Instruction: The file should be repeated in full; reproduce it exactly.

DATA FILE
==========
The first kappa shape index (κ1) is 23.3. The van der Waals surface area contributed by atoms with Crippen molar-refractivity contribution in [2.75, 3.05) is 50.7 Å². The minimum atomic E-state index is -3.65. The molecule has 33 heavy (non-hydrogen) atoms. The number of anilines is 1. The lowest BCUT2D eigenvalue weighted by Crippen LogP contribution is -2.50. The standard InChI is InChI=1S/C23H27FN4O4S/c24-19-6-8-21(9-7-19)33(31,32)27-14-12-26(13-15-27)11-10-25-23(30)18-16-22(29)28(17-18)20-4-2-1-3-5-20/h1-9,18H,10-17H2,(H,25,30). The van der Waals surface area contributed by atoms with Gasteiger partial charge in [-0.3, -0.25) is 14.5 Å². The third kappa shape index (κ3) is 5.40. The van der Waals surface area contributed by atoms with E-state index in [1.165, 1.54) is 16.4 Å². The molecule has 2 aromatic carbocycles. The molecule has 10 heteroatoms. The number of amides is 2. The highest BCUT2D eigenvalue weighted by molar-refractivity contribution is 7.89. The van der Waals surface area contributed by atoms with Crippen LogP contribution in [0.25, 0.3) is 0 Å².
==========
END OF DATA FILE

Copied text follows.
The first kappa shape index (κ1) is 23.3. The van der Waals surface area contributed by atoms with Crippen molar-refractivity contribution in [2.75, 3.05) is 50.7 Å². The minimum atomic E-state index is -3.65. The molecule has 33 heavy (non-hydrogen) atoms. The number of anilines is 1. The lowest BCUT2D eigenvalue weighted by Crippen LogP contribution is -2.50. The standard InChI is InChI=1S/C23H27FN4O4S/c24-19-6-8-21(9-7-19)33(31,32)27-14-12-26(13-15-27)11-10-25-23(30)18-16-22(29)28(17-18)20-4-2-1-3-5-20/h1-9,18H,10-17H2,(H,25,30). The van der Waals surface area contributed by atoms with Gasteiger partial charge in [-0.3, -0.25) is 14.5 Å². The third kappa shape index (κ3) is 5.40. The van der Waals surface area contributed by atoms with E-state index in [1.165, 1.54) is 16.4 Å². The molecule has 2 aromatic carbocycles. The molecule has 10 heteroatoms. The number of amides is 2. The highest BCUT2D eigenvalue weighted by molar-refractivity contribution is 7.89. The van der Waals surface area contributed by atoms with Crippen LogP contribution in [0.25, 0.3) is 0 Å².